Wednesday, May 23, 2012

Belief Systems

During the GOP presidential debates a few months back, Newt Gingrich referred to Mitt Romney as a “vulture capitalist”.  During those same debates, Mitt Romney claimed that his work at Bain Capital was responsible for the creation of “100,000 private sector jobs”, and he was proud of that record.  He in fact touted that experience as making him uniquely qualified to be the President of the United States.  He did not response to claims by his competitors on the debate stage that during his only stint in a government role trying to create jobs, his state ranked 47th in the nation.

Today, if Obama mentions Romney’s years at Bain Capital and its woeful record of helping American workers, it is labeled “off limits” and a “distraction”.  Huh?  Romney not only brought it up in the first place, he has used his business experience at Bain to bolster his unique qualifications for the presidency.  So forgive me, everyone, but Romney’s tenure at Bain is not only germane, it is at the core of his raison d’etre.

Romney’s job was not to create jobs – it was to create wealth.  In that role, he clearly excelled.  In the one job he has held in government, where his role was to create jobs, he failed.  That is not only relevant.  It is critical to highlight.  It is not an attack on “free enterprise” to mention that when Romney claims he was a job creator at Bain, not everyone agrees.

But enough about Bain Capital.  There will be plenty of time for that legitimate path of inquiry over the next 5 months, and most of it will take place on MSNBC no doubt.

What I want to know is how far into GOP orthodoxy has Mitt Romney committed himself.  When confronted with what the GOP has become and what the modern GOP believes, does Romney agree or disagree?  I want to know how Etch-A-Sketch this guy is before November.  Don’t you?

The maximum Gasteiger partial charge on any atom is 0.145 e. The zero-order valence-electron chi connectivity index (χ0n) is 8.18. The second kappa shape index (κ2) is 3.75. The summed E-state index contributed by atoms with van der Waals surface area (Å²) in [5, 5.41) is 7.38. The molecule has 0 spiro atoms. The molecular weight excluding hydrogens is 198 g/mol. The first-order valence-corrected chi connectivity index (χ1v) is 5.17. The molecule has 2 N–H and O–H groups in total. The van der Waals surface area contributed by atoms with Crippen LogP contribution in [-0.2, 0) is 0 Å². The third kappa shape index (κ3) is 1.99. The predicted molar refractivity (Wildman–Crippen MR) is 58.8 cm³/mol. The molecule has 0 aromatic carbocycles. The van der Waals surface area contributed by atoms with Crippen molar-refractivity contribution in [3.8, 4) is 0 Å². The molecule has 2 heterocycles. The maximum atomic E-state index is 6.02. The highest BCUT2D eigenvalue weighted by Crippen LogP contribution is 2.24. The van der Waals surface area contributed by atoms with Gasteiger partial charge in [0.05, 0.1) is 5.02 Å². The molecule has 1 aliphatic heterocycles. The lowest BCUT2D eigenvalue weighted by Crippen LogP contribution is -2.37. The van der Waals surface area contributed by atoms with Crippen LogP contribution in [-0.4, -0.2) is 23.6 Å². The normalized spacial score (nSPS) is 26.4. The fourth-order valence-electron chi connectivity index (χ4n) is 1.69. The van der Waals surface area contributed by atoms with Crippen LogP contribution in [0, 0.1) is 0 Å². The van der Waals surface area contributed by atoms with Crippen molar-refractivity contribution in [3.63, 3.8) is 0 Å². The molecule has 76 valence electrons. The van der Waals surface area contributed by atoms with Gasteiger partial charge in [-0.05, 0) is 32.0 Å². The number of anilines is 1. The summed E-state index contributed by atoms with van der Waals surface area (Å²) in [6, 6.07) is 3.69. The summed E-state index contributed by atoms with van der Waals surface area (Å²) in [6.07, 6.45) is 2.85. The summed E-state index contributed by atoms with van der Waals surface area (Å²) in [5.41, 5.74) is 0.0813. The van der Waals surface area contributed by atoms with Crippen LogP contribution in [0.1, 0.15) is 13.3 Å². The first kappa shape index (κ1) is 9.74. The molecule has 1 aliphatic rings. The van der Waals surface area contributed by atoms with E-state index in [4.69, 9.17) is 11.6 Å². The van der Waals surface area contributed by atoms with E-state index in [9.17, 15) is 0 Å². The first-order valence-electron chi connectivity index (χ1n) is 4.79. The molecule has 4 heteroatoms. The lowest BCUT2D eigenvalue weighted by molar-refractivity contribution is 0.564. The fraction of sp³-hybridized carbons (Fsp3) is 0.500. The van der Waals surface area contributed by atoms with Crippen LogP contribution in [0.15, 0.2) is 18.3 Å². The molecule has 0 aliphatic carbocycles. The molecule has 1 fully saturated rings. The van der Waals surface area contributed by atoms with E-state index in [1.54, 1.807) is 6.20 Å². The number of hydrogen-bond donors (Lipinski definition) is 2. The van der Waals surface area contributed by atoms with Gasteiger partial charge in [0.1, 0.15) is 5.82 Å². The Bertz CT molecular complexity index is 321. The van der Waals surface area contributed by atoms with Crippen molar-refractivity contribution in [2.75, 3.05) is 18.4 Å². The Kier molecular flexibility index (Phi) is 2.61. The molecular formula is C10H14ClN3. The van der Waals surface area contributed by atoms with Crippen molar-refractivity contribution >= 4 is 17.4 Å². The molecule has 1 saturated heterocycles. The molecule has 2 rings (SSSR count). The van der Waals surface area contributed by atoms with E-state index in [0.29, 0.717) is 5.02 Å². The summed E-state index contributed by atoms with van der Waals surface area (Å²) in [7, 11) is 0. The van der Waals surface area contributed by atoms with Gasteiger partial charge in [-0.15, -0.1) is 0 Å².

The Iowa Republican Party released this week its draft state party platform.  Iowa is where presumably “real Americans” live.  It made news with its “all in” birther plank, demanding that all candidates for federal office produce proof of citizenship (which the state party leader went out of his way to point out that this is aimed specifically at Obama, whom he considers illegitimate despite evidence to the contrary).  Here are the rest of the highlights from the platform, as reported by Ed Kilgore at Washington Monthly:

“…the birth certificate requirement is far from the crankiest of provisions. It calls for the abolition of the federal Departments of Agriculture, Education, Homeland Security, Housing and Urban Development, Health and Human Services, Energy, Interior, Labor, and Commerce. It demands a phase-out of Social Security, Medicare, and Medicaid and immediate provisions to make Social Security voluntary. Though it’s a bit confusing on this point, it seems to call for the abolition of public education, or, as it often refers to them, “government schools.” It calls for U.S. withdrawal from the United Nations and the repeal of all hate crimes and non-discrimination legislation. It endorses a Fetal Personhood Amendment. It demands permanent restriction of total federal spending to 10% of GDP (the draconian right-wing Cut, Cap and Balance Act would limit it to 19.9% of GDP), and reversal of the Supreme Court precedents that made possible the New Deal and civil rights laws.”

The whole platform draft can be found at

As Kilgore points out, the platform writing was heavily influenced by Ron Paul supporters, but nevertheless, contains plenty of specific, Republican base red meat that is not just idle rhetoric.  It is a specific outline of plans that many GOP candidates have advocated publicly for months and in some cases years.

So I ask the Republican nominee for the Presidency of the United States – which of these platform planks do you support?  Which ones do you reject?

Richard Cohen in the Washington Post wrote this week about Romney that the “forces that shaped him in the primaries and caucuses will not go away. He has been clay in the hands of the political right, and this will not change.”

If Richard Cohen is correct, and the Iowa platform draft reflects the direction that Romney may lead the nation (or be led by Congress in this direction), then discussing Bain Capital would be a distraction – a distraction from the radical agenda that Romney will either implement or allow to be implemented by his Congressional Tea Party masters.

There is much to consider before Election Day, so don’t let yourself get distracted.

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